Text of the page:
Originally the label of a food made using two or more allergen ingredients must declare each ingredient by its common or usual name. This was updated in 2006 to also cover foods with only one allergen ingredient. There is not currently a minimum level or threshold amount set in order to mandate a statement containing an allergen, any amount must be disclosed.
A new provision in the FDA Food Code under the Demonstration of Knowledge [Subparagraph 2-102.11(C)(9)] requires that “the person in charge of a food establishment shall have an understanding of the foods identified as major food allergens and the symptoms that a major food allergen could cause in a sensitive individual.”
A recent ruling for food products regulates the term gluten-free but is voluntary at this time. In August of 2013, the U.S. Food and Drug Administration (FDA) issued a regulation that defines the term “gluten-free” for food labeling.
The new definition provides consumers – especially those with celiac disease – the assurance “gluten-free” claims on food products are consistent and reliable across the food industry and gives them a standardized tool for managing their health and dietary intake.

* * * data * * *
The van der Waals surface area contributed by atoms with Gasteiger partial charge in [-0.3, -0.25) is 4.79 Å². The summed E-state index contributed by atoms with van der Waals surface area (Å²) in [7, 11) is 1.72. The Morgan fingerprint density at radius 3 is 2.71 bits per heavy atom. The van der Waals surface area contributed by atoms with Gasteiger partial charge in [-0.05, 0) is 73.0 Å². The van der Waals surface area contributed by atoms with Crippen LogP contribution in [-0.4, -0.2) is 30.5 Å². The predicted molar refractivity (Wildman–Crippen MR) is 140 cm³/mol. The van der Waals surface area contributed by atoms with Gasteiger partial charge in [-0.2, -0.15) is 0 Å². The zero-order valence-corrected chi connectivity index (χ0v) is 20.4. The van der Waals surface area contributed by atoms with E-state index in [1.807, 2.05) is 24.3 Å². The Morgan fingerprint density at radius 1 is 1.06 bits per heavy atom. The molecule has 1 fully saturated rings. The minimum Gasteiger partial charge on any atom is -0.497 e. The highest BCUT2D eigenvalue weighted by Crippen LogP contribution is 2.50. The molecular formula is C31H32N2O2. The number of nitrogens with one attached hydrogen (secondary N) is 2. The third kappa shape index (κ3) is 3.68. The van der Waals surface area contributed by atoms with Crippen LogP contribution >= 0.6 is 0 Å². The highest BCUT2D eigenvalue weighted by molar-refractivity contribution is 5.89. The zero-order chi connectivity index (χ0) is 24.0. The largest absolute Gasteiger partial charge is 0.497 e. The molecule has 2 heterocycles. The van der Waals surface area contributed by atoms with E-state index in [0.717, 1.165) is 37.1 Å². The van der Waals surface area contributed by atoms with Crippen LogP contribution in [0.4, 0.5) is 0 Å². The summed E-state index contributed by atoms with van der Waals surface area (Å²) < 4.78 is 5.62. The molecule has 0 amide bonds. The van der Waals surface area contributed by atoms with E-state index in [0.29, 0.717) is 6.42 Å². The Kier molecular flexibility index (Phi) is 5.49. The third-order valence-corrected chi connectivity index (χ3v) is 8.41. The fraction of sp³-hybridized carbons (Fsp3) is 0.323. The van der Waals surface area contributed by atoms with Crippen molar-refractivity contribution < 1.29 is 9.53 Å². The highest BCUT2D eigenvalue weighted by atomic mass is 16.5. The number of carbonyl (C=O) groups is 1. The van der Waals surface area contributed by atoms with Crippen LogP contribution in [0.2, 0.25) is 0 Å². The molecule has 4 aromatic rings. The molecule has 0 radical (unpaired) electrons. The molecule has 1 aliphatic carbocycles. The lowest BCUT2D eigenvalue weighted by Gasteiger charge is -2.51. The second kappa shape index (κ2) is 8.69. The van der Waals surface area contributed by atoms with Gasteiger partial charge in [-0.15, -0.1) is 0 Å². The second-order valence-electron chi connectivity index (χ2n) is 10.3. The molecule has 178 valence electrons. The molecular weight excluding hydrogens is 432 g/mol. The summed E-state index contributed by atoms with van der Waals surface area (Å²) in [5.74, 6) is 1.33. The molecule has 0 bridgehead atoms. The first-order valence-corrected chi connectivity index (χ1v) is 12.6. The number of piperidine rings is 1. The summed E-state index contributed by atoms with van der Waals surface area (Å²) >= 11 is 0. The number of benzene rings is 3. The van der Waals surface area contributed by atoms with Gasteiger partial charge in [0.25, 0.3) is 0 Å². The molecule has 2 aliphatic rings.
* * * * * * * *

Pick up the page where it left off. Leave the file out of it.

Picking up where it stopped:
Restaurants are encouraged to appropriately identify their food as gluten-free but this is also voluntary. If a manufacturer or restaurant makes a claim of a food being gluten-free then they are responsible for its truth.
Know Unforeseen Causes of Allergy to Protect You and Your Family
Many people, especially food handlers, don’t realize cross contamination, the more accurate term cross contact, is one of the most common ways to be a victim of an allergic food reaction. Cross contamination is the unintentional transference of particles from one food to another and includes food allergens or bacteria.